Any show that runs longer than a few years has its fair share of bad episodes...or even worse, a turning point when it finally jumps the proverbial shark. For all but the most stubborn fans of The Office, Steve Carell's departure last year marked this turning point, yet the problems that derailed this crushingly disappointing eighth season had been slowly creeping in for years. Much like the obsolete, flailing paper company that it barely even focuses on anymore, the series has been crippled by mismanagement and lack of innovation. A few years ago, I would've said that a bad episode of The Office was still better than most TV comedies; now, I'm barely watching out of obligation. Season 2 marathon, anyone?
In hindsight, the first real glimpses of trouble appeared in small flashes during the fourth season, which kicked off with a quartet of "super-sized" episodes that each seemed about fifteen minutes too long. That, and the complete emotional unraveling of the once-grounded character of Jan Levinson (no Gould). To be fair, these small chinks in The Office's armor were mostly covered up by solid chemistry, great dialogue and uncomfortable hilarity. The fifth season helped to keep things afloat with curveballs like The Michael Scott Paper Company, but the sixth season really showed a drop in overall quality after Sabre took over and "The Halperts" attempted to become mature, responsible adults. The seventh season gave us a little bit of hope, but most fans knew what was coming: even with the mystery surrounding a new manager and the hope of changing a few stale dynamics, The Office's best years were long gone.
As "compensation" for the upcoming lack of a wacky boss, this eighth season presents us with not one but two lobotomized authority figures, Robert California (James Spader) and Nellie Bertram (Catherine Tate), both introduced as potential Scott replacements during the seventh season finale. As the story goes, Tate was originally a lock but Spader's well-received performance landed him a role as the CEO of Sabre, while other candidate Andy Bernard (Ed Helms) got the in-house bump to regional manager. Unfortunately, Andy's new direction is basically "Michael Scott II": his insecurity issues frame a number of episodes that felt more like reheated leftovers than anything else. To make matters worse, Nellie quickly wriggles her way into the Scranton branch by...you know, my brain hurts just thinking about it.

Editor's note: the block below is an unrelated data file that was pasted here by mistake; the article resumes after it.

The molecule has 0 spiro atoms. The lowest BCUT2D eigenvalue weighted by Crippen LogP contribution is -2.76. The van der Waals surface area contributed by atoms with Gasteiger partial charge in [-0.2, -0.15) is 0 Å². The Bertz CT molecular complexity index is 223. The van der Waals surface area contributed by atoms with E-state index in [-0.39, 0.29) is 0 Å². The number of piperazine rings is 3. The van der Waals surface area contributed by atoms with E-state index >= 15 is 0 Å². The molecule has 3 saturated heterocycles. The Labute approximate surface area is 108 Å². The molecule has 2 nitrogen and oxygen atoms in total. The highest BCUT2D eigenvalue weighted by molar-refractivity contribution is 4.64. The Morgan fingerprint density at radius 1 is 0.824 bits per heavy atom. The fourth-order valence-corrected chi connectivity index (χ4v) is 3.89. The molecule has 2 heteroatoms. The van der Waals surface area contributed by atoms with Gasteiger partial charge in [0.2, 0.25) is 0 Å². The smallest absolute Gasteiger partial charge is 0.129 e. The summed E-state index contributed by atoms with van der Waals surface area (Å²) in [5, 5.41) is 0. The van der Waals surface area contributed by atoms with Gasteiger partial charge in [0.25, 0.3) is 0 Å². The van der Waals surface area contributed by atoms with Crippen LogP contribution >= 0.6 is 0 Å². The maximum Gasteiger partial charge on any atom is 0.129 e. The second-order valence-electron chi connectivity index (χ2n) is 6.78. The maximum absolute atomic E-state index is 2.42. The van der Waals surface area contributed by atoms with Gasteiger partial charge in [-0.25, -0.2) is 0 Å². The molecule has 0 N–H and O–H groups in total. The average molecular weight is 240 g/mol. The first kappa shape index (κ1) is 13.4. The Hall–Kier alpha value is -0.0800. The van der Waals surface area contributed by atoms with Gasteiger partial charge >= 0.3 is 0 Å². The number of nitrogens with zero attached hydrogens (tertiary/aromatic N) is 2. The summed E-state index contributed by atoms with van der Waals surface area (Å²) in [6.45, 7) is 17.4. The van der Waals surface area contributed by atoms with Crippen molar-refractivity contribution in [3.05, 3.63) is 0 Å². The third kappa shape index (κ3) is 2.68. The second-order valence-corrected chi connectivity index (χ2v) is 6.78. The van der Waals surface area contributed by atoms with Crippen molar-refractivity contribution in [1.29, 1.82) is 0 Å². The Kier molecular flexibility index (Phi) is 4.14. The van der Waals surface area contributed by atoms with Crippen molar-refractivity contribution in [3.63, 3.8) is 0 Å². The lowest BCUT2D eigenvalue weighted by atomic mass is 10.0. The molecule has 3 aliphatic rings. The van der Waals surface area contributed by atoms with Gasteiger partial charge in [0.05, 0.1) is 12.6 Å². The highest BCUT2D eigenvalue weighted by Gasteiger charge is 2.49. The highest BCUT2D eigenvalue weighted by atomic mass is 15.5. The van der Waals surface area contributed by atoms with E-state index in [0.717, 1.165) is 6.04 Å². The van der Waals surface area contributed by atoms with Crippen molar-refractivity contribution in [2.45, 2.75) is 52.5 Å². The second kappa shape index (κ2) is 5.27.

During this season, Robert California gradually morphs from "compelling evil genius" to "indecisive, marble-mouthed sex freak" and Nellie manages to become the series' most irritating, useless character by a country mile. Even worse, Andy and other members of the Scranton branch---who no longer regularly perform day-to-day aspects of their job like, you know, selling paper---are basically helpless to stop the Nellie takeover. As nothing more than viewers, we're equally angered but equally helpless...and as bad luck would have it, Nellie's sticking around for the upcoming ninth and final season. How? Why?
As for the individual episodes themselves, most of them fall victim to a painfully unfortunate reality: the writers are now regularly changing the characters to fit the stories, instead of the other way around. Episode highlights are few and far between...but if there's one important area The Office never struggled with consistently, it's the knack for getting a well-earned laugh out of normal, everyday working life. On occasion, this eighth season still has the ability to generate a few chuckles, but rare season highlights like the multi-episode trip to Florida are eventually deflated by odd character codas (Jim's "admirer", for example, who somehow vanishes) and, of course, Nellie's reintroduction. By the season finale, The Office has strayed into a surreal, "alternate universe" shell of its former self...and if you can get through all 24 episodes without sensing that something's amiss behind the scenes, have fun in your bubble.
Universal presents The Office: Season Eight as a Blu-Ray/DVD combo pack, complete with those silly dual-format "flipper discs" that shouldn't be used anymore ever, please. There's less content than the seventh season...but everything's dumped onto five discs instead of four, which makes the packaging a little thicker than it needs to be. It's odd that the formula would change this late in the game...and at this point, it's just one more strike against a release that doesn't need any more strikes against it.